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How Paid Paternity Leave Helps Families Thrive

Is living in the United States making it harder to raise a family? Many parents say yes due no standard for paid leave. Under federal law, new parents– moms and dads– have access to 12 weeks of unpaid leave. Companies can choose to offer paid leave, but the federal government doesn’t guarantee time away from work to raise young children.

Nearly every other country on the planet understands the importance of paid family leave. Countries that don’t offer paid leave include the U.S., New Guinea, Suriname, and some island countries in the South Pacific.

The situation becomes even worse when you look at paternity leave. Only five states (California, New Jersey, New York, Rhode Island, and Washington) and D.C. have laws that require private companies to offer paid family leave. As a result, fathers don’t have the opportunity to help their partners during this crucial time.

We talked about the importance of leave on a podcast episode and now let’s look at how paid paternity leave can benefit mothers, children, fathers, and families as a whole.

Paid Paternity Leave Improves Parental Relationships

When fathers go to work, mothers often feel overwhelmed by their new responsibilities. Even though their partners may need to work to earn money, mothers feel like they bear the brunt of raising families.

Not surprisingly, women report more happiness when their partners stay home for at least a few weeks to help raise newborns. Women also say that their romantic relationships remain stable when their partners stay home for two weeks to three months.

Paid paternity leave, in other words, improves the relationship between mom and dad.

Paternity Leave Helps Moms Return to Work Sooner

Only a third of fathers offered paid leave take time off from work. Many of them worry that taking time away from work will stunt their careers, which will make it harder to provide for their families.

Interestingly, in countries that offer paid paternity leave, mothers return to work sooner than they do in countries without paid leave. Paid leave may cost companies some money up front, but they save money through lower turnover.

Paternity leave could also help eliminate the gender pay gap. Women without children earn about the same amount of money as men. Women with children suffer because they must stay home, which means missing promotions and other opportunities. These findings suggest that the careers of women improve when men take paternity leave.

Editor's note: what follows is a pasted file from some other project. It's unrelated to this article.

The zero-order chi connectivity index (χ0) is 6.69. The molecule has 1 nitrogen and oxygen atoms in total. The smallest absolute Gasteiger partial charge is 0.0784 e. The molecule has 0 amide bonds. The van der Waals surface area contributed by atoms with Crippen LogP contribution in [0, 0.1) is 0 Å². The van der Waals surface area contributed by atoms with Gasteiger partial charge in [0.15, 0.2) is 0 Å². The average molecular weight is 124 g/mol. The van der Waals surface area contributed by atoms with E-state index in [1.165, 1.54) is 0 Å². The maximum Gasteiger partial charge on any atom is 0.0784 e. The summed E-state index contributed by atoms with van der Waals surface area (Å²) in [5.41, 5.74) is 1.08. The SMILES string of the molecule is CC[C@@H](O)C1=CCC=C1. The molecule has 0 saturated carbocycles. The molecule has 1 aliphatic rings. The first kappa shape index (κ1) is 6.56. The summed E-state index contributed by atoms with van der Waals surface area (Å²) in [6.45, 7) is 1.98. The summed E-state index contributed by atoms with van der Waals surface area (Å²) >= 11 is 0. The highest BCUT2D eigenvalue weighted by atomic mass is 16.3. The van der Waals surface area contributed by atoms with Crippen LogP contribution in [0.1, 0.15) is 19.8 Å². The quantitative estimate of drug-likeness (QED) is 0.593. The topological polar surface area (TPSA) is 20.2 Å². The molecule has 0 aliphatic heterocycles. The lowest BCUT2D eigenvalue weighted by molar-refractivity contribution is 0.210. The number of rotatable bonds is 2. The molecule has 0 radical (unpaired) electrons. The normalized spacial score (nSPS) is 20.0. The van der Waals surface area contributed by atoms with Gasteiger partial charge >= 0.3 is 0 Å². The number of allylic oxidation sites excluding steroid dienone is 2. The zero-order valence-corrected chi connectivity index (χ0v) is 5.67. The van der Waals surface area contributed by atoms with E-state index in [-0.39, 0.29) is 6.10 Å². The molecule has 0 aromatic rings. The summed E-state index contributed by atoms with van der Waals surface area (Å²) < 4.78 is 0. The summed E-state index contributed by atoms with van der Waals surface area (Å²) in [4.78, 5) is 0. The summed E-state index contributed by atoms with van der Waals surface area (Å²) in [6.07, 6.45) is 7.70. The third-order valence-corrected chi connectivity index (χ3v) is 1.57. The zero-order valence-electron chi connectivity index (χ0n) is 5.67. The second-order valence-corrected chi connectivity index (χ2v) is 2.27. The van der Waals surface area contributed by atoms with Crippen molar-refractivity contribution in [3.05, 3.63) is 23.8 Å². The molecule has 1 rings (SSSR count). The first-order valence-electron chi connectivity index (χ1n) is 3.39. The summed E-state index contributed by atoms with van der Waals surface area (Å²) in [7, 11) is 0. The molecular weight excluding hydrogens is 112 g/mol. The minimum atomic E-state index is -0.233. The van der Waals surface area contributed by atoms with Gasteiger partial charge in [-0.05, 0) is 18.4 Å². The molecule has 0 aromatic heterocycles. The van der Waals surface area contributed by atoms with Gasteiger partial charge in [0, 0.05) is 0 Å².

Making Paid Paternity Leave Accepted

The U.S. faces two major challenges when it comes to paid paternity leave. First, the country doesn’t have any laws that force employers to offer any paid leave. Second, the culture expects men to continue working after having children.

Men and women can help make paid paternity leave more accepted by writing their elected officials and encouraging them to pass laws that support families. People working for companies that offer paid family leave can also encourage their coworkers to take advantage of the benefit instead of returning to work immediately after having a child.

When men have the chance to stay home, everyone benefits. It’s time to make the choice acceptable and affordable!

About the author, James

Thank you for joining me for the Positively Dad journey! My name is James Shaw and I'm a husband and father. I live in the Tampa Bay area with my wife, Terri and our young daughter, Naomi. The goal with Positively Dad for us to think, learn and grow. It's easy to get caught up in the day to day and miss opportunities to become amazing fathers. I trust that the conversations we have on Positively Dad will help you see that fatherhood is truly a journey and that we are better together than figuring it all out on our own.

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